Monday, February 23, 2009

TLP with TLC

South end of Tahoka Lake Pasture, Tahoka Lake, Texas

A few weeks ago I had hinted that I would be embarking on a special photo adventure. And so I have! Donna and I have been invited to hike and photograph the Tahoka Lake Pasture as part of a team of individuals who are hoping to see this very special place become a state protected entity. We plan to go there every weekend possible for at least the next year. My blog will now be taking weekends off, mostly because when I get back home I can hardly move from hiking and bending all day.

Tahoka Lake Pasture has been in the May family for more than a century. The family owns two and a half sections, or a whopping 1600 acres. Their property encompasses all but the most southerly end of the kidney-shaped salina. (The photo above is just the south end view.)

We have spent two weekends there now and have fallen for it hard. It is a dream come true in every sense for Donna and me. We owe an immense thank you to Burr Williams of the Sibley Nature Center for putting us in touch with Mrs. May, vouching for us as good human beings and dedicated photographers/nature nuts.

This last weekend we had the pleasure of meeting one of the important individuals associated with the future of TLP, Dr. Warren Conway, a waterfowl specialist at Stephen F. Austin University. That sounds really stuffy, doesn't it? Well, he was anything but. Instead he was warm, curious, funny, helpful, and of course, really stinking smart. Donna and I plied him with zillions of questions, and he gave each a thoughtful answer, answers I will be thinking about for some time to come. And I'm happy to report that my training with the 2009 Texas Master Naturalist program has already made me seem smarter than I am when Warren asked about a little weed at our feet. It was one of the exact plants that Burr had given us an impromptu lecture on during our field trip, the "filaree." Although, I'll confess, I botched it by telling Warren it was a "filagree." (Sigh.)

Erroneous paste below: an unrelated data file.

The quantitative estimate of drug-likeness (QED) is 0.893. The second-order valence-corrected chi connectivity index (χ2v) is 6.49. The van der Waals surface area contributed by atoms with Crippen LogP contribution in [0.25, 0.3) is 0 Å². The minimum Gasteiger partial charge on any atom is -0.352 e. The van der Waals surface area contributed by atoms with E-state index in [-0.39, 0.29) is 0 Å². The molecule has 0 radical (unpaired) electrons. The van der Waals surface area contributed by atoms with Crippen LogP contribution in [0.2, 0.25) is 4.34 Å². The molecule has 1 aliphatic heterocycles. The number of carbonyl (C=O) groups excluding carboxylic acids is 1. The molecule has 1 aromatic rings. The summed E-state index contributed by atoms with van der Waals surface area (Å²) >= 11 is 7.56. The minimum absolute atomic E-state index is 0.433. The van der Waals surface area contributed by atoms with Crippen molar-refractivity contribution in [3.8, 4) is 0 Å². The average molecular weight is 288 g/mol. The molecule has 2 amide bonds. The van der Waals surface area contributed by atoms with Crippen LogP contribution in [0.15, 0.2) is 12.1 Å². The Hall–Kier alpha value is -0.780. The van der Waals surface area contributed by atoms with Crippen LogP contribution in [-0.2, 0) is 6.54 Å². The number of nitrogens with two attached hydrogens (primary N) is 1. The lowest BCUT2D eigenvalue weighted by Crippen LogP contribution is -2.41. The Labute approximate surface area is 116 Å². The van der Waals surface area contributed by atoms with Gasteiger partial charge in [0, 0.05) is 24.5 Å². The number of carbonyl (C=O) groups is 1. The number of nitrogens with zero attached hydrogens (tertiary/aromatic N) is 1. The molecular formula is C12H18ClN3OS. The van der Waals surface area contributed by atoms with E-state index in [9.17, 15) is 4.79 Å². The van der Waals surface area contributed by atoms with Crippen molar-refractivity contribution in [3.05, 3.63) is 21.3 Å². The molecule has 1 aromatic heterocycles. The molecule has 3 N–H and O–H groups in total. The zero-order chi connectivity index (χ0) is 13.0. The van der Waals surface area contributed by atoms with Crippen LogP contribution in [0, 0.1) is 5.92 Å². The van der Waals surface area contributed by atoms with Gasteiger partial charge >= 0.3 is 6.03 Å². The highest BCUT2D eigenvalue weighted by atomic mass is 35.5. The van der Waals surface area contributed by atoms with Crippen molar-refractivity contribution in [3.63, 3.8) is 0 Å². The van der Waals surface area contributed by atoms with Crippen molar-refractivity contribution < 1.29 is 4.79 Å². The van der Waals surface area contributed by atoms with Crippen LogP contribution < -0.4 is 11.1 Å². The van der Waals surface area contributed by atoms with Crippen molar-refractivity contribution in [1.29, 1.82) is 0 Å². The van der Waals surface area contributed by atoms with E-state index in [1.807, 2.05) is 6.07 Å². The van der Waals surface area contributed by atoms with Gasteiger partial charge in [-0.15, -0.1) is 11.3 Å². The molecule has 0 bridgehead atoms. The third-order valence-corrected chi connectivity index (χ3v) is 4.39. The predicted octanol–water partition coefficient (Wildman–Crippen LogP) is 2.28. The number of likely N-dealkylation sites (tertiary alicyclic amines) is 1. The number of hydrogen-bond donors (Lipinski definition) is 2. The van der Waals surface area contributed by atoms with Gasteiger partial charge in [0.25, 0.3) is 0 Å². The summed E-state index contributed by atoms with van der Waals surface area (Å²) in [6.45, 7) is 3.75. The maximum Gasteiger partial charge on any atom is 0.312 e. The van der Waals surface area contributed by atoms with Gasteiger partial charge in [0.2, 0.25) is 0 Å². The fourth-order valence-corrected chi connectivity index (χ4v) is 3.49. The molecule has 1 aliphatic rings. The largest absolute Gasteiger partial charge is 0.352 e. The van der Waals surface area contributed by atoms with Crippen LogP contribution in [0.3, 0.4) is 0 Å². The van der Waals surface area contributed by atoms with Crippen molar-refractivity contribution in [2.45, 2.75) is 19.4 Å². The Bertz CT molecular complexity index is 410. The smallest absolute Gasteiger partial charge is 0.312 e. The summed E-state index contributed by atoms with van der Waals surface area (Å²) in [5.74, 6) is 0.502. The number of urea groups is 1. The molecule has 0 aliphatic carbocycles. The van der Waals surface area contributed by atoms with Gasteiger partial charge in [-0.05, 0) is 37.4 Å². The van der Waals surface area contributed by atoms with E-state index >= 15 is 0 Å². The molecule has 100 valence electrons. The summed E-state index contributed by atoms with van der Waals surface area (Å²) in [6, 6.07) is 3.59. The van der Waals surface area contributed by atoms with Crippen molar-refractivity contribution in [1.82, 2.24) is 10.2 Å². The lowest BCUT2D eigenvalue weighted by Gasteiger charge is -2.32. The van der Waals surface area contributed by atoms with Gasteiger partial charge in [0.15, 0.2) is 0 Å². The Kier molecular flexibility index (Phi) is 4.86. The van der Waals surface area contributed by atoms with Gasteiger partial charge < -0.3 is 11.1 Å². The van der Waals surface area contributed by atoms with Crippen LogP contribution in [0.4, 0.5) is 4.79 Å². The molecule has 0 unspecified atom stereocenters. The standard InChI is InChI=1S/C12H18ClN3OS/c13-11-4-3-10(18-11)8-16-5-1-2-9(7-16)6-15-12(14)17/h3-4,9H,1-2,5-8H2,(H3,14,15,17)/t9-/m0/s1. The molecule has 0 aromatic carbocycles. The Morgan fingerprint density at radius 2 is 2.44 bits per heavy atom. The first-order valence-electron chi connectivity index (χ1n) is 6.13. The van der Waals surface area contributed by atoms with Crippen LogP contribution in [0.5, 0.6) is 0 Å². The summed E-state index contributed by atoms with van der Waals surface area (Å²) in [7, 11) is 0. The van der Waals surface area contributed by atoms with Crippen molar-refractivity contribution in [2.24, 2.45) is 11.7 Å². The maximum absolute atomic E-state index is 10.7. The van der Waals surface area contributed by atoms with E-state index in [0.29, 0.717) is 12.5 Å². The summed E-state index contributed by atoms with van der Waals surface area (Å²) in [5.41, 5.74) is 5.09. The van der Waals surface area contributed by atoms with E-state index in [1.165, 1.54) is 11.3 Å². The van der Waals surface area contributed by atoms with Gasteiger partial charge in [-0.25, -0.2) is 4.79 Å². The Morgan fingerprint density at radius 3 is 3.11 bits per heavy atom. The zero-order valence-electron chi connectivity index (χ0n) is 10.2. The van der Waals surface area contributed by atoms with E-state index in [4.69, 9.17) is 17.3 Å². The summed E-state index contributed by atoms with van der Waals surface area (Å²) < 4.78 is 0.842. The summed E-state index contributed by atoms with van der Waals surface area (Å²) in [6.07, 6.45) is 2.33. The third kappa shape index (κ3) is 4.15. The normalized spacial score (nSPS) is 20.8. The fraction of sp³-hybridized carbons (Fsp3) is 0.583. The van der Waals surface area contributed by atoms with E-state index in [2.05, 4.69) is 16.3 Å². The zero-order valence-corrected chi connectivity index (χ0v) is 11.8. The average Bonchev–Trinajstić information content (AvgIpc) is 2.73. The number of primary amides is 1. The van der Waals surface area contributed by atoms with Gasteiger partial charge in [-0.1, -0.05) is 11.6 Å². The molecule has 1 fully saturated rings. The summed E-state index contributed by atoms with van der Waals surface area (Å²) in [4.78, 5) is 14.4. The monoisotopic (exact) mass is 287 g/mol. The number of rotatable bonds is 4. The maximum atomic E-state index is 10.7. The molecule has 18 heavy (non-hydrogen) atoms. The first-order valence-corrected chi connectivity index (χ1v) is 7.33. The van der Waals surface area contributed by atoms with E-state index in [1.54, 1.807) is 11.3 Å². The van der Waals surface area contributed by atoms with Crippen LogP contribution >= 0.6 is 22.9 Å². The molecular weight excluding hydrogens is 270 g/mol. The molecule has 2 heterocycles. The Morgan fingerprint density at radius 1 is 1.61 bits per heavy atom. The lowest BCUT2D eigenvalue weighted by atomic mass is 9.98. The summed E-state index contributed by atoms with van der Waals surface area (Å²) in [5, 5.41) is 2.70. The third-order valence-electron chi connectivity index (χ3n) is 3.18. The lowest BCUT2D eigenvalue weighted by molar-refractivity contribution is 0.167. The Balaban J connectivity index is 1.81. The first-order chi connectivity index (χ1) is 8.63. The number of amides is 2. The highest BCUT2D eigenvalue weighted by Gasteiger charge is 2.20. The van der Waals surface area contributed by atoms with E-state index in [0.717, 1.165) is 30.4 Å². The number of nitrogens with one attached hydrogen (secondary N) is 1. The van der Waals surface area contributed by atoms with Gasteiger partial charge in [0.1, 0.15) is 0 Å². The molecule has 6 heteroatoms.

Currently at the lake there are tens of thousands of sandhill crane (Grus canadensis) roosting at night. They will be migrating their way to Canada for their breeding season soon. Luckily that will happen just about the time spring is due to arrive, taking the edge off missing their graceful silhouettes in the sky and their distant trumpeting during the day, things which right now seem as much a part of the lake as the wiry hackberry trees and golden clumps of grass.

I can't count how many times Donna and I have looked over barbed-wire fences with longing, like two kids peering into a candy shop window. We have used our imagination many a time to wonder what it would be like to hike, to photograph, and to experience deep inside one of the vast Texas landscapes that we have seen from county roads. Our trespassing days may be behind us!

We are most humbly grateful to be invited to participate in this amazing place.


jomamma said...

That's awesome! Did you ever get in touch with my brother... He was out of the country for a bit but now he is back.

Bobbie said...

I am so happy for you that you have this wonderful opportunity. I looked up Tahoka Lake on Google Earth as you suggested and it is awesome from the air too.

Is the filaree the same thing grandma used to call "verbena"?

Bev said...

Looking forward to seeing the results:0)